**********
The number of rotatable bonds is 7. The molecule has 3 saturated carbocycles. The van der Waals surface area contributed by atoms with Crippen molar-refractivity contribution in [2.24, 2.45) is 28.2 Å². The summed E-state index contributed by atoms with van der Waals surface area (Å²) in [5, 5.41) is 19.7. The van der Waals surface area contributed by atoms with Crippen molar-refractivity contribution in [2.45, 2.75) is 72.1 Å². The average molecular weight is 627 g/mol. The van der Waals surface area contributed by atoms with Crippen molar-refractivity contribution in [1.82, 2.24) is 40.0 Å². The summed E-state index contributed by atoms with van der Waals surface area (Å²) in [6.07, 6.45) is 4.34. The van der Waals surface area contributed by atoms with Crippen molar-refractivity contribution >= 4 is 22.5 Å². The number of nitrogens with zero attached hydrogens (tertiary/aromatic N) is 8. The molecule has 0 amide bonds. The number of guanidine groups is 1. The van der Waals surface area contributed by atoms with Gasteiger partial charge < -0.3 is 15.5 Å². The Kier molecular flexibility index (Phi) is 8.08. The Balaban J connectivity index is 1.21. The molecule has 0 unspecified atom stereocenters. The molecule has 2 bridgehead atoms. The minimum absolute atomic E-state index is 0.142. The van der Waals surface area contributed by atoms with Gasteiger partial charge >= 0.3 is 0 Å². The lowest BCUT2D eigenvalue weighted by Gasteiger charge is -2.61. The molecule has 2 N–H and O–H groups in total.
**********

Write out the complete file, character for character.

The number of rotatable bonds is 7. The molecule has 3 saturated carbocycles. The van der Waals surface area contributed by atoms with Crippen molar-refractivity contribution in [2.24, 2.45) is 28.2 Å². The summed E-state index contributed by atoms with van der Waals surface area (Å²) in [5, 5.41) is 19.7. The van der Waals surface area contributed by atoms with Crippen molar-refractivity contribution in [2.45, 2.75) is 72.1 Å². The average molecular weight is 627 g/mol. The van der Waals surface area contributed by atoms with Crippen molar-refractivity contribution in [1.82, 2.24) is 40.0 Å². The summed E-state index contributed by atoms with van der Waals surface area (Å²) in [6.07, 6.45) is 4.34. The van der Waals surface area contributed by atoms with Crippen molar-refractivity contribution >= 4 is 22.5 Å². The number of nitrogens with zero attached hydrogens (tertiary/aromatic N) is 8. The molecule has 0 amide bonds. The number of guanidine groups is 1. The van der Waals surface area contributed by atoms with Gasteiger partial charge < -0.3 is 15.5 Å². The Kier molecular flexibility index (Phi) is 8.08. The Balaban J connectivity index is 1.21. The molecule has 0 unspecified atom stereocenters. The molecule has 2 bridgehead atoms. The minimum absolute atomic E-state index is 0.142. The van der Waals surface area contributed by atoms with Gasteiger partial charge >= 0.3 is 0 Å². The lowest BCUT2D eigenvalue weighted by Gasteiger charge is -2.61. The molecule has 2 N–H and O–H groups in total.